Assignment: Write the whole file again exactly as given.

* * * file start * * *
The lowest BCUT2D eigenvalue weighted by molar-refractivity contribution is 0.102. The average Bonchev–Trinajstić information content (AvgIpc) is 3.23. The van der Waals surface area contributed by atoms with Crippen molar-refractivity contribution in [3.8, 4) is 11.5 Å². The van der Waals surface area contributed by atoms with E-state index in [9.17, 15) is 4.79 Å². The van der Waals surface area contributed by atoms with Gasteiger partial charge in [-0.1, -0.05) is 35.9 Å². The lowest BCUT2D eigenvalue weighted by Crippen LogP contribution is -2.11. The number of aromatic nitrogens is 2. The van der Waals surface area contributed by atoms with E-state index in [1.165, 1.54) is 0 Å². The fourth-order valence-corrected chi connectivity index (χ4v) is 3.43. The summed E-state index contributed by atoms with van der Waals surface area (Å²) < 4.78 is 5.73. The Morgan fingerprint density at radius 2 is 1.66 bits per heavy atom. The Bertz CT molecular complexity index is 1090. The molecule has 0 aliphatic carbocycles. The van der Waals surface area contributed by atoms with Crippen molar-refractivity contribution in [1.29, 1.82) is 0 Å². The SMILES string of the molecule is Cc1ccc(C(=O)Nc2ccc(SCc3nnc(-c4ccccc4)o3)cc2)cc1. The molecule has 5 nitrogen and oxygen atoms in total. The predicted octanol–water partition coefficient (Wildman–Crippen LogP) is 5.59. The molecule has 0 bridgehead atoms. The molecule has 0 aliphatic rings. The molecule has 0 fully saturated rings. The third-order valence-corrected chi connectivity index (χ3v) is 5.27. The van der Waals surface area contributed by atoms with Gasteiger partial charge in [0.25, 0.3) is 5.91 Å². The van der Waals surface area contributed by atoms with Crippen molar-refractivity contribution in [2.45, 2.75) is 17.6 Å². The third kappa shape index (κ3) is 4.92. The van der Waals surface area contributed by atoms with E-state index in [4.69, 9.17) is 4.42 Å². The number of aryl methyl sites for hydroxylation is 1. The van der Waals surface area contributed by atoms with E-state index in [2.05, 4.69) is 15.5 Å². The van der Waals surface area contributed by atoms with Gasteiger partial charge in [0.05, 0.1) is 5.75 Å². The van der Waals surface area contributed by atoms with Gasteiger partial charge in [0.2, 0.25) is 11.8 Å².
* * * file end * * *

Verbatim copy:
The lowest BCUT2D eigenvalue weighted by molar-refractivity contribution is 0.102. The average Bonchev–Trinajstić information content (AvgIpc) is 3.23. The van der Waals surface area contributed by atoms with Crippen molar-refractivity contribution in [3.8, 4) is 11.5 Å². The van der Waals surface area contributed by atoms with E-state index in [9.17, 15) is 4.79 Å². The van der Waals surface area contributed by atoms with Gasteiger partial charge in [-0.1, -0.05) is 35.9 Å². The lowest BCUT2D eigenvalue weighted by Crippen LogP contribution is -2.11. The number of aromatic nitrogens is 2. The van der Waals surface area contributed by atoms with E-state index in [1.165, 1.54) is 0 Å². The fourth-order valence-corrected chi connectivity index (χ4v) is 3.43. The summed E-state index contributed by atoms with van der Waals surface area (Å²) < 4.78 is 5.73. The Morgan fingerprint density at radius 2 is 1.66 bits per heavy atom. The Bertz CT molecular complexity index is 1090. The molecule has 0 aliphatic carbocycles. The van der Waals surface area contributed by atoms with Crippen molar-refractivity contribution in [1.29, 1.82) is 0 Å². The SMILES string of the molecule is Cc1ccc(C(=O)Nc2ccc(SCc3nnc(-c4ccccc4)o3)cc2)cc1. The molecule has 5 nitrogen and oxygen atoms in total. The predicted octanol–water partition coefficient (Wildman–Crippen LogP) is 5.59. The molecule has 0 bridgehead atoms. The molecule has 0 aliphatic rings. The molecule has 0 fully saturated rings. The third-order valence-corrected chi connectivity index (χ3v) is 5.27. The van der Waals surface area contributed by atoms with Gasteiger partial charge in [0.25, 0.3) is 5.91 Å². The van der Waals surface area contributed by atoms with Crippen molar-refractivity contribution in [2.45, 2.75) is 17.6 Å². The third kappa shape index (κ3) is 4.92. The van der Waals surface area contributed by atoms with E-state index in [4.69, 9.17) is 4.42 Å². The number of aryl methyl sites for hydroxylation is 1. The van der Waals surface area contributed by atoms with E-state index in [2.05, 4.69) is 15.5 Å². The van der Waals surface area contributed by atoms with Gasteiger partial charge in [0.05, 0.1) is 5.75 Å². The van der Waals surface area contributed by atoms with Gasteiger partial charge in [0.2, 0.25) is 11.8 Å².